Usually Ships in 1-5 Days
Every year, two writers are chosen by the Texas Institute of Letters to live several months on J. Frank Dobie's legendary Paisano Ranch, outside Austin, Texas. This fellowship has a 50+ year history and many famous writers have written about their experiences there. This book describes a 2016 stay at Paisano Ranch. While sitting on the front porch in the dawn light of his first day at the ranch, the writer encounters Dobie’s ghost, who speaks to him for a few minutes before fading off into the haze. Over the next four months, the ghost makes morning visits to the writer thirty-five times, and the writer records the ghost’s words in the form of poems.
About the Author
Chip Dameron’s work includes ten collections of poetry and a travel journal, as well as essays on contemporary writers in the U.S., Latin America, Europe, and Asia. In addition to appearing in numerous anthologies and American literary journals such as Puerto del Sol, Hayden’s Ferry Review, New Orleans Review, Aethlon, and Mississippi Review, his work has been published in Canada, Ireland, Nigeria, India, China, Thailand, and New Zealand. Dameron is Professor Emeritus of English at The University of Texas Rio Grande Valley and a member of the Texas Institute of Letters.
“I now believe in ghosts—or, at least, am convinced that Chip Dameron found a way to commune with J. Frank Dobie’s spirit. This charming book, perfect in every detail, illuminates a rich corner of Texas. You can nearly hear Dobie’s ghost cackling with delight within these pages.” —Steven L. Davis, past President, Texas Institute of Letters and author of J. Frank Dobie: A Liberated Mind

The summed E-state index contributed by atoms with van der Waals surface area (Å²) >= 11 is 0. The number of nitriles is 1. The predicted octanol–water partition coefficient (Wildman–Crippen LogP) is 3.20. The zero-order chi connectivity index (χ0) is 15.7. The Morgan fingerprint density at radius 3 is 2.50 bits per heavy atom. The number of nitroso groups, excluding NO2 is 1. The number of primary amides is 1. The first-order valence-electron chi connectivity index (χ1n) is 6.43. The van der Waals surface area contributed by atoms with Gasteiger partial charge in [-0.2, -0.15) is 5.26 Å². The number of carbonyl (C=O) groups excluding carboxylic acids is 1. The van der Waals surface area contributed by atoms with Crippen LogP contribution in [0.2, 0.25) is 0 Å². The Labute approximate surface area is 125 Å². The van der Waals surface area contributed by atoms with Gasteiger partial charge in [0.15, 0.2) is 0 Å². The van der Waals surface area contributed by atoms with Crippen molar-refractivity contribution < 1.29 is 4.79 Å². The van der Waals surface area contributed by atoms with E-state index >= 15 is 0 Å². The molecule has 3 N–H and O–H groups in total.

“Drinking From the River is a book of memory, imagery sharp as a January east wind, and voice as focused as an owl’s stare: “The voices/ that you hear are just your own/ my dear, telling you the things/ you have been fighting/ all along, twisting time/ into a pretzeled simulacrum/ of the past....” Chip Dameron has learned how to balance memory and significance on a fulcrum of revelation in a re-imagined world where “clouds roll down the trees like/ some god’s own urgent breath,” where we witness through his eyes the sanctity of an eloquent life based on keen perception. These are poems worth the weight of reading and reflecting.” —David Lee, Poet Laureate of Utah; author of Last Call Fine
“From beginning to end, Chip Dameron’s Drinking From the River is a volume of new and selected poems that suggests its author has reached a level of maturity that justifies printing and reprinting major examples of his work. In many ways, the tenor of the voice guiding us does so with an artistic sensibility akin to what Horton Foote did with characters in his plays and films. What’s most remarkable, however, is a poetic level of alertness that keeps us on point as we maneuver our way through the promises and threats of ordinary experience. To make a sizable volume like the present work requires a relentlessly present level of intensity and a sharp sense of pacing. Stepping back to get a wider view, we understand more sharply than we did before what a wealth of achievement there is here.” —James Hoggard, former Poet Laureate of Texas; author of Triangles of Light: The Edward Hopper Poems and Soon After Rain